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Maureen Dowd Outshines Jayson Blair
July 15, 2003
by Carey Roberts

Gender feminists have long claimed that women can do anything as well as, or better than men. Recent incidents at the New York Times prove how true that statement is.

On May 11 the Times published a front-page exposé on Jayson Blair, the former NYT reporter who disgraced himself by fabricating and plagarizing his articles. The article lamented that Blair's actions represent "a low point in the 152-year history of the newspaper."

That statement would prove to be premature.

Because in recent weeks, Ms. Maureen Dowd, columnist at the Times, has outdone the many accomplishments of Mr. Blair.

Despite his many failings, Mr. Blair was never accused of maliciously misquoting a source. The same cannot be said for Ms. Dowd.

On May 14, Dowd wrote a column criticizing President Bush's efforts to stop Al Qaeda terrorists. This is how Dowd reported the President's May 5 speech: "That group of terrorists who attacked our country is slowly but surely being decimated...They're not a problem anymore."

But Dowd conveniently left out a key phrase in the President's comments. Dowd's intentional omission made the President appear delusional and nonsensical.

But Dowd refused to learn from her mistake.

On July 9, Dowd ran a column titled, "Incredible Shrinking Y". The column was triggered by the recent finding in the journal Nature that the male Y chromosome has many more active genes than previously thought, and that the Y has an extraordinary ability to repair itself.

In that column, Dowd explained that men are in an "evolutionary shame spiral." She predicted that nature is going to "return to its original, feminine state, and men would fade from view." Dowd ended her column with the dismissive comment, "Better to be an X chromosome than an ex-chromosome."

Male-bashing is a well-honed pastime at the New York Times, so anti-male comments in that paper generally pass without a raised eyebrow. But many people thought Dowd's column crossed the line. On July 11, the Times ran four letters from irate readers.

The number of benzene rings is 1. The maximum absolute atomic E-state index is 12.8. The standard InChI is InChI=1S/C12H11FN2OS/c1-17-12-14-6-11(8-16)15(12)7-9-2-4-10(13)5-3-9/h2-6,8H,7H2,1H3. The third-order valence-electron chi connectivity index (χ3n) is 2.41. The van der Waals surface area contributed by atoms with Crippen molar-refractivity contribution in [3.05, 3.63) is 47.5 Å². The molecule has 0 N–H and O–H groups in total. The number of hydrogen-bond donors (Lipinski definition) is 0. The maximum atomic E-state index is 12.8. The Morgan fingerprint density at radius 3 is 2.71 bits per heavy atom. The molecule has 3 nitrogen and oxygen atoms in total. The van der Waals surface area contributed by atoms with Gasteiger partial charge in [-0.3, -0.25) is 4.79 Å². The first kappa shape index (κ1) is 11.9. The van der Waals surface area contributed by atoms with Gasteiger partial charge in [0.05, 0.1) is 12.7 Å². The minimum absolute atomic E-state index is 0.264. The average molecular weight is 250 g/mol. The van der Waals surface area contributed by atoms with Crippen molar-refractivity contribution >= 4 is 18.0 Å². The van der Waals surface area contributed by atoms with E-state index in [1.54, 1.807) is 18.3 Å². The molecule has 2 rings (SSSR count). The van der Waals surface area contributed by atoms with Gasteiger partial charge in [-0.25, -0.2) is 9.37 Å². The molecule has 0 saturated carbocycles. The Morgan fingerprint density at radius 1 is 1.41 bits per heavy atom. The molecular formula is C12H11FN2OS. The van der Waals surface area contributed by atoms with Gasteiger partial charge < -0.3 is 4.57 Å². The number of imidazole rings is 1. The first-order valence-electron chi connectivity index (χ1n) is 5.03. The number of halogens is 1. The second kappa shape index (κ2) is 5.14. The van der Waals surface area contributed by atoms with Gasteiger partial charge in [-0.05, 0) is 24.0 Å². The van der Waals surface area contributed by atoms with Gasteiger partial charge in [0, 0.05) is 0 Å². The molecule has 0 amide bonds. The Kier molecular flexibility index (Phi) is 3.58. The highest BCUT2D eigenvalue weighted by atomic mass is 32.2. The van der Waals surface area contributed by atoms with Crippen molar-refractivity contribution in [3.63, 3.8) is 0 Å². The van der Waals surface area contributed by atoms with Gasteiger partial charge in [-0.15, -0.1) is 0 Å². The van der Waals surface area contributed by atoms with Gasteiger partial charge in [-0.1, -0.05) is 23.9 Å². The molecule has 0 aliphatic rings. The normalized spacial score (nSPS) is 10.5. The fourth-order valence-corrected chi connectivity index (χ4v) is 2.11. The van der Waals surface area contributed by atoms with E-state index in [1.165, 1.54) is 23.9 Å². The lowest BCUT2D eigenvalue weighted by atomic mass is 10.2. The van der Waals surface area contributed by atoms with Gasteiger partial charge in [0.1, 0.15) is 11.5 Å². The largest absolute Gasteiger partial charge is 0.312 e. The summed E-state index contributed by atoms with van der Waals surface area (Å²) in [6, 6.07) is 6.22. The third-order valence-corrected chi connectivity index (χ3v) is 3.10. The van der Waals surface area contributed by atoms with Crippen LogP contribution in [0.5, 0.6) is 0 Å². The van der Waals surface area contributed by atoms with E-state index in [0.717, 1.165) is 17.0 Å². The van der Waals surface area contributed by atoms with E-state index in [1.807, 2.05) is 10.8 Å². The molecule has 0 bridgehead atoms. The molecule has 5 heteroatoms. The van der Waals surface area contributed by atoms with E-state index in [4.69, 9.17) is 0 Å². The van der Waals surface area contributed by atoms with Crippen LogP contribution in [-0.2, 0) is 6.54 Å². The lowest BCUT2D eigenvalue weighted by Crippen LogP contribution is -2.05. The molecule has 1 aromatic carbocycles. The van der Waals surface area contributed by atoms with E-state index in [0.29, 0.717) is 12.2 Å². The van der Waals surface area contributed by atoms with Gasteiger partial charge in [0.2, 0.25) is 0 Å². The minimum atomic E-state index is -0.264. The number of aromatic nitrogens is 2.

One writer complained that Dowd's article "dehumanizes billions of people." Noma Petroff of Maine asked, "What would her response be to a similarly sexist generalization about women?" And one couple from Ohio noted, "While we can only hope that Ms. Dowd wrote the piece as a farce, we do not find it helpful. The war between the sexes has no victor."

Clearly, the well-meaning attempt to bring diversity to the pages of the New York Times has backfired. This diversity campaign has undermined traditional journalistic ethics of accuracy, fairness, and objectivity.

Now, NYT columnists callously stigmatize gender groups and gleefully predict their social and biological demise.

Publisher Arthur Sulzberger, Jr., of Jewish heritage, surely knows something about the implications of stereotyping and dehumanizing large segments of the population.

In a column I wrote two months ago, I warned, "Mr. Sulzberger, the problems at your newspaper run much deeper than Jayson Blair."

Sadly, that prediction has now come true.

So while Blair acted with a lack of professionalism, Maureen Dowd operates in a complete moral vacuum.

And while Mr. Blair had no particular ideology that motivated his actions, Dowd flaunts her ideological agenda.

One can only hope that Ms. Dowd is reined in before she further damages the good name and reputation of The New York Times. Because contempt does not make for enlightened editorial policy.

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